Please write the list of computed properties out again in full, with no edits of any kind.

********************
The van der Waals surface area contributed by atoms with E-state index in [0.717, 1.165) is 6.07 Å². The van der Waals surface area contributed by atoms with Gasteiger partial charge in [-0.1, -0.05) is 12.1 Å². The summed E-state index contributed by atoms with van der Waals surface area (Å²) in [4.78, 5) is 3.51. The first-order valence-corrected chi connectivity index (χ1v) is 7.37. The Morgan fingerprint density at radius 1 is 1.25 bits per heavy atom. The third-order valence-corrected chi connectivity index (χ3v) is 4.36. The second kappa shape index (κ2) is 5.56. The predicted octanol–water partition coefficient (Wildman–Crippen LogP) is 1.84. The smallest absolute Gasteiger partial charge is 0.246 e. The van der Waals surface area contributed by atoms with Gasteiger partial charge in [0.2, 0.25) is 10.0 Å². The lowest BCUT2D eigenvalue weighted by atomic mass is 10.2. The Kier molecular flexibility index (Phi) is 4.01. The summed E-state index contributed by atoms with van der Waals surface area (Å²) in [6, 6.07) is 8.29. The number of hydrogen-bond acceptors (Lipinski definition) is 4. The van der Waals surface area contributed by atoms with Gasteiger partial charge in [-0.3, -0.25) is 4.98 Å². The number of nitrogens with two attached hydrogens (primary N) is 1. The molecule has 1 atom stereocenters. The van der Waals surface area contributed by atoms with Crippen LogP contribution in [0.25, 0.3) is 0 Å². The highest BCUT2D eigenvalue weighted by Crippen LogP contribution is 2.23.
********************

The van der Waals surface area contributed by atoms with E-state index in [0.717, 1.165) is 6.07 Å². The van der Waals surface area contributed by atoms with Gasteiger partial charge in [-0.1, -0.05) is 12.1 Å². The summed E-state index contributed by atoms with van der Waals surface area (Å²) in [4.78, 5) is 3.51. The first-order valence-corrected chi connectivity index (χ1v) is 7.37. The Morgan fingerprint density at radius 1 is 1.25 bits per heavy atom. The third-order valence-corrected chi connectivity index (χ3v) is 4.36. The second kappa shape index (κ2) is 5.56. The predicted octanol–water partition coefficient (Wildman–Crippen LogP) is 1.84. The smallest absolute Gasteiger partial charge is 0.246 e. The van der Waals surface area contributed by atoms with Gasteiger partial charge in [0.2, 0.25) is 10.0 Å². The lowest BCUT2D eigenvalue weighted by atomic mass is 10.2. The Kier molecular flexibility index (Phi) is 4.01. The summed E-state index contributed by atoms with van der Waals surface area (Å²) in [6, 6.07) is 8.29. The number of hydrogen-bond acceptors (Lipinski definition) is 4. The van der Waals surface area contributed by atoms with Gasteiger partial charge in [-0.3, -0.25) is 4.98 Å². The number of nitrogens with two attached hydrogens (primary N) is 1. The molecule has 1 atom stereocenters. The van der Waals surface area contributed by atoms with Crippen LogP contribution in [0.25, 0.3) is 0 Å². The highest BCUT2D eigenvalue weighted by Crippen LogP contribution is 2.23.